Fuel System
There are a couple of areas where my fuel system strayed from the plans: 

Where ever a fuel carrying line penetrated a fuel tank wall I installed a small threaded 1/4" (7mm) mild steel plate. I used mild steel (cold or hot roll) because it is easy to get a good epoxy bond if you roughen it up (I sand blasted it) just prior to bonding. The plate is tapped for the appropriate Nation Pipe Thread (NPT) into which I screw standard steel AN-6 or 8  aircraft fittings. The system was plumbed with aluminum tubing.

The second major difference was that I constructed my tanks per-plan, but fully closed them and tested for leaks before final installation. There were two reasons I did this; firstly I had read multiple reports of leaking header and main fuel tanks. Secondly, when I talked to the EZpoxy Technical Support, I was advise that EZpoxy did not reach its full fuel resistance unless it was cured at 180 degrees for a minimum of 4 hours.

 

Constructing the fuel tanks external to the aircraft allowed me to jury-rig a small(ish) oven from aluminum foil backed ridged household foam insulation and cure the tanks. The tanks were then tested for leaks and installed permanently in the aircraft by imbedding them in flox and taping them per plans

 

The inner support components are fabricated

 

 

The Inner support structure is installed in the main tank.

 

The main tank goes into the oven prior to closing so as to cure the inner surfaces.

 

Work begins on the header tank which is made from scraps of foam leftover from bulkhead construction.

 

The outside of the header tank is complete. Now I must fiberglass the inside of the tank.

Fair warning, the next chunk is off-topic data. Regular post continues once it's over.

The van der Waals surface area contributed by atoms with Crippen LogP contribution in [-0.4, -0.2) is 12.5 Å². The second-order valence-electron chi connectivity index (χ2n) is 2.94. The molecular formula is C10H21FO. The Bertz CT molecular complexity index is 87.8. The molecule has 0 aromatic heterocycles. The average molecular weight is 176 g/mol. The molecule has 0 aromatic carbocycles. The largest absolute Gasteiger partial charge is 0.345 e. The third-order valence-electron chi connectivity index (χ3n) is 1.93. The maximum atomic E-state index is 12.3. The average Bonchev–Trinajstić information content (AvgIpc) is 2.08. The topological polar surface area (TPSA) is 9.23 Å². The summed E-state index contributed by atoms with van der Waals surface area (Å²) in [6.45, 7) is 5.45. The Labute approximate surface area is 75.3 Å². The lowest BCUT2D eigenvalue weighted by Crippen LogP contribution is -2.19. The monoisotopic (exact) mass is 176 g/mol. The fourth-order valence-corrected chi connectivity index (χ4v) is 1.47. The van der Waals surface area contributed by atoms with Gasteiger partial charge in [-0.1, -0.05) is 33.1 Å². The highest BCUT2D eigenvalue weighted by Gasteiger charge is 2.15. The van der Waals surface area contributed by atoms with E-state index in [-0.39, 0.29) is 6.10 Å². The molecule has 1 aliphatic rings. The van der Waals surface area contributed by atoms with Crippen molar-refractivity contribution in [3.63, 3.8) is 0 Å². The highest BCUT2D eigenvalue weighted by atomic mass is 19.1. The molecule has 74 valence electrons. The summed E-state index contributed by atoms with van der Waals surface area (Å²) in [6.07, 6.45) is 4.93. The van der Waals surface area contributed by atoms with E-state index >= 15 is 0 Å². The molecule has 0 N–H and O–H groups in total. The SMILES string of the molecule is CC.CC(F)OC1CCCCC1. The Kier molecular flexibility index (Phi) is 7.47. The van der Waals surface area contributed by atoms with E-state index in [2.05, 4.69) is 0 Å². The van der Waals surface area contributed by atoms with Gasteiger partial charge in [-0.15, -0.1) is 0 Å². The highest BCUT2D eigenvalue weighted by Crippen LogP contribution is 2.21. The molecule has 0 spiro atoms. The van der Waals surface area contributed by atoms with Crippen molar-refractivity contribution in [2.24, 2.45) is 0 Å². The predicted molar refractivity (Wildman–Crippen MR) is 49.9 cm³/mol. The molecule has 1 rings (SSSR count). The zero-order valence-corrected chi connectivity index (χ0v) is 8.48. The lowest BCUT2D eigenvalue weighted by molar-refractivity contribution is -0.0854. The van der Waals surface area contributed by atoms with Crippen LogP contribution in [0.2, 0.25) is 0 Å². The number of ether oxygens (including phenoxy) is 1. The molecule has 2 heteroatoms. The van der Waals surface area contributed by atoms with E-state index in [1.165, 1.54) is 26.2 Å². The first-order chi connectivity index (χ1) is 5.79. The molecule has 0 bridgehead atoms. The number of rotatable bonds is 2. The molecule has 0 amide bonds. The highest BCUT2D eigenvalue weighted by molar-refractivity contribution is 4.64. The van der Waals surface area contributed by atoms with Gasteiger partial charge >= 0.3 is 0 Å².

Inside fiberglassing of header tank complete.

 

Hard point for four fuel lines; pump 1, pump 2, overflow return, and vent.

 

Lower hard point tank outlet is made from a piece of 1/4" x 1" angle iron.

 

First time in oven to cure inner surfaces.

 

First wet out the fiberglass, then put on the sheet of peelply, then the sheet of release film.

 

Flip it over (BID up) and lay it into the fuselage.

 

Put a bead of flox around the prepared edge of the tank and set it in place on top of the uncured BID.

 

Make sure it stays where you put it. (that's an automobile battery).

 

The next day lift the whole tank out of the fuselage.

 

Peel off the peelply.

 

Admire the results, then put it back into the oven at 180 degrees F for at least 4 hours. (I did it over night.)

 

Test it with gasoline for as long as you can wait. 

 

Admire it some more.

 

Flox up the top of the tank and the fuselage. I used a tool with serrated edges that linoleum layers use for spreading their adhesive.

 

Imbed the tank in the flox and when cured, use the tapeing schedule describe in the plans for securing the tank.

 

My 'oven' is just a six sided structure made from the foil backed ridged foam used in home insulation. The heat source is a refrigerator which I modified some years ago as a constant temperature box for testing electronic gear.

I used a commercially available dual range (heat/cool) controller. Cost about $100 ten years ago. The heat comes from the innards of a dual range 800/1500 watt floor heater. I was concerned that the fan in the heater and two computer fans used to keep the air stirred, might not like the elevated (180F) temperatures. However, after more than 100 hours of use they've showed no distress.